Kempsville Student Recognized with Full-Ride Scholarship


Photo credit: @KempSCounseling

Rachael Tamakloe, Kempsville senior, in a photo taken by the counseling office.

Rachael Tamakloe, Kempsville senior, has been selected for admission to the University of Pennsylvania’s School of Engineering with QuestBridge’s National College Match Scholarship, receiving a full four-year scholarship. This year alone, 1,127 finalists were selected as recipients and 47 students matched to the University of Pennsylvania. 


QuestBridge National College Match Scholarships is a website for students to receive a chance for a full-ride to colleges like Yale, Penn. State, Duke, and Princeton. 


To begin, the student or parent has to go to and begin their application. They then provide financial background, at least two letters of recommendation and a short response to a question posed by the college. When the college has selected the student as an option, SAT scores from the previous and current year are required, as well as a high school transcript. 


Kempsville’s Counseling Office, which often is involved in student scholarships, congratulated Tamakloe when she was selected as a finalist for QuestBridge’s College Match in October, emphasizing the honor that it is.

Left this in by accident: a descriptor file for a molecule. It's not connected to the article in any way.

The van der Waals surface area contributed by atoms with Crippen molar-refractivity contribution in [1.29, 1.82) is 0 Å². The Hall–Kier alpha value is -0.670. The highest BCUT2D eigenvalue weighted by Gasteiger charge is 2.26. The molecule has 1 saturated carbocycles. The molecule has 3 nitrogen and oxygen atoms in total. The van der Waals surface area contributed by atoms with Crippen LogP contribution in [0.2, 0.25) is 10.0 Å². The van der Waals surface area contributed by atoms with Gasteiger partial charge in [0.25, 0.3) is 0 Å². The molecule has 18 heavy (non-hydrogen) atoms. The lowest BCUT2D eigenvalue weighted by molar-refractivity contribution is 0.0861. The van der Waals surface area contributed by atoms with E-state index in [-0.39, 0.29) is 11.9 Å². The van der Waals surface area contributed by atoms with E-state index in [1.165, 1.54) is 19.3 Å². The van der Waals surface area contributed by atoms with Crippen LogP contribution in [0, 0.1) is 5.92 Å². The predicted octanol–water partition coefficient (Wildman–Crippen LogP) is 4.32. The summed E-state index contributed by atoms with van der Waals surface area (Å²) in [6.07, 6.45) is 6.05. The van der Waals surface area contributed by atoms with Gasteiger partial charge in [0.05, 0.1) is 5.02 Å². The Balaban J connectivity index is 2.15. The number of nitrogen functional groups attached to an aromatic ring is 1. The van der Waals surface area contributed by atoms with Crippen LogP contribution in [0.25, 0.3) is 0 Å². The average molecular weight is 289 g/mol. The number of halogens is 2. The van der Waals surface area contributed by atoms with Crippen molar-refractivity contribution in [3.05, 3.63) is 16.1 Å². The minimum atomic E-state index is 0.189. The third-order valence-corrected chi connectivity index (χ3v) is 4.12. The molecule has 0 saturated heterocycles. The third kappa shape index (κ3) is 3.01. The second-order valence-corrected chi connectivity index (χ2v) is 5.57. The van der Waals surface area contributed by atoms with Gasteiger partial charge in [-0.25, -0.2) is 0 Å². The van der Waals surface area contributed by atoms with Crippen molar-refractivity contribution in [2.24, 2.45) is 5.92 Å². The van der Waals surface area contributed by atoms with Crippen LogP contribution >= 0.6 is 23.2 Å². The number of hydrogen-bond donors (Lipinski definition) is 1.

QuestBridge’s criteria for being chosen is very narrow. To start, the student has to have a primarily A’s and high achievement courses, such as AP and honors classes. The student must be within the top 5-10% of their graduating class, and have a 1310 or higher on a PSAT or SAT score, as well as provide evidence to both the college and QuestBridge of strong writing abilities and determination.


QuestBridge gives a once-in-a-lifetime chance to students who want to reach their dreams. This website makes college searching and struggles with traveling, easier for the students and their parents. QuestBridge helps students’ difficult dreams come true for anyone who can put in the time and effort.


“Rachael is such a top-performing student because she’s intellectually curious,” said her teacher Ms. Kara Henry, “and I can tell that by the higher-level questions she used to ask me, so I knew she was thinking really advanced about them.”